Monday, November 11, marks an important day in Maine and around the nation – it’s Veterans Day.
On this Veterans Day, as we do every day, we should recognize the men and women who faithfully served our state and nation in the Armed Forces. Let’s join together to thank them and their families for their sacrifice, their bravery, and their devotion to our country.
Today, our state can proudly say that we are home to more than 114,000 veterans – more than 11 percent of our adult population and one of the highest number of veterans per capita of any state in the nation.
But when you consider Maine’s long and proud history of military service, that comes as no surprise.
During the Civil War, more than 2.8 million people served and more than 620,000 people gave, as Lincoln said, “the last full measure of devotion.” Many of those men came from Maine. Our state contributed a higher proportion of our citizens to the Union army than any other state in the nation.
One of my predecessors, General Joshua Lawrence Chamberlain, led the 20th Maine Volunteer Infantry Regiment during the Civil War and he is credited with saving the Union at Little Round Top during the Battle of Gettysburg.
From the Revolutionary War to the Civil War to World War I and World War II, Korea, Vietnam, Iraq, and Afghanistan, Maine people have stood up to defend our nation and its ideals and our state has shouldered its responsibility to protect our country.
President Lincoln also understood the toll these wars have on people and their families, and he also knew that bringing an end to the war would not bring an end to our support for those who served.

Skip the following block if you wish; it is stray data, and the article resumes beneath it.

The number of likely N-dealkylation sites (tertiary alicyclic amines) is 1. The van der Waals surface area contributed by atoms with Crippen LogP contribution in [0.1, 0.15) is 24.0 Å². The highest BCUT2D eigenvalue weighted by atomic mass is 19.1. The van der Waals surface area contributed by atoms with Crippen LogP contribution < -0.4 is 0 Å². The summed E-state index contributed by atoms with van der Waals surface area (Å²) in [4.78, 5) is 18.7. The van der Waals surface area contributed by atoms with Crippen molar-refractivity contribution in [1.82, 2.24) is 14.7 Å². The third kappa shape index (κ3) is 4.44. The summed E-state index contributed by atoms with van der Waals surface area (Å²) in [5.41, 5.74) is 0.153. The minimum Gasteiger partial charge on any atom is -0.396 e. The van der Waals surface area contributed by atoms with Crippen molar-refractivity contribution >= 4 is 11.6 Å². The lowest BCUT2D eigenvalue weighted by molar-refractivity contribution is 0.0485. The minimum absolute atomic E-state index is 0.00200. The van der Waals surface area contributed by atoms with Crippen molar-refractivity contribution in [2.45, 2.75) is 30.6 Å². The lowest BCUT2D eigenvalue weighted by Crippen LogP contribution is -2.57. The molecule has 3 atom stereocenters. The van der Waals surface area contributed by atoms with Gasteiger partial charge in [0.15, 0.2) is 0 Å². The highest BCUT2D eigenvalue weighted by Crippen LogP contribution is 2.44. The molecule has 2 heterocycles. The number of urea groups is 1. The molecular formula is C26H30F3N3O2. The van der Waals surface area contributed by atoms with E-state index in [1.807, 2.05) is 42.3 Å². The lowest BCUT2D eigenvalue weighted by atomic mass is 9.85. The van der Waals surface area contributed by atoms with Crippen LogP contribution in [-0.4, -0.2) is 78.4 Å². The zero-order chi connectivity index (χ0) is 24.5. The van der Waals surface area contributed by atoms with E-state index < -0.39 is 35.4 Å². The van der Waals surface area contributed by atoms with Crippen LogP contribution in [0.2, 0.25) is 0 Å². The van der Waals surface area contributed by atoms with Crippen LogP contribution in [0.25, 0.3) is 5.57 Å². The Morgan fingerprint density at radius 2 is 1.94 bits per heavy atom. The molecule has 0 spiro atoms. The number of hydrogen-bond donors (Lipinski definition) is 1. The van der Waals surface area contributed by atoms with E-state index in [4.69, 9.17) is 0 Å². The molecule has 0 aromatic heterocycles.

“Let us strive on to finish the work we are in,” he said, “to bind up the nation’s wounds, to care for him who shall have borne the battle and for his widow, and his orphan, to do all which may achieve and cherish a just and lasting peace among ourselves and with all nations.”
Today, we care for those who have borne the battle and honor what they fought for — so many rights which all are too fragile and too often taken for granted.
- The right to disagree...the right to express an opinion, whether anyone listens or not.
- The right to pray. Or not to pray.
- The right to personal privacy. And in the fundamental decisions of life.
- The right to ask for governmental assistance, and the right to be free of governmental intrusion.
Maine veterans teach all of us to cherish our rights, to remember those who gave their lives for these freedoms.
They teach us to remember that our sons and daughters still defend those rights on battlefields and potential battlefields a world away and in postings across the globe.
They teach us by their example the self-sufficiency they learned in combat preparation, and the strong sense of responsibility that comes from hard work and hard times.
They teach us honor. They show us dignity. They teach us service.
That is why I have officially proclaimed this week, November 10 through November 16, as Veterans Week. Please join with me in commemorating these heroic men and women who have served our state and our nation.
To all Maine veterans, thank you for your service from the bottom of my heart and thank you for your sacrifice and that of your families. To all those who have served and to those who continue to serve our country: our hearts are with you this Veterans Day, two thousand and nineteen.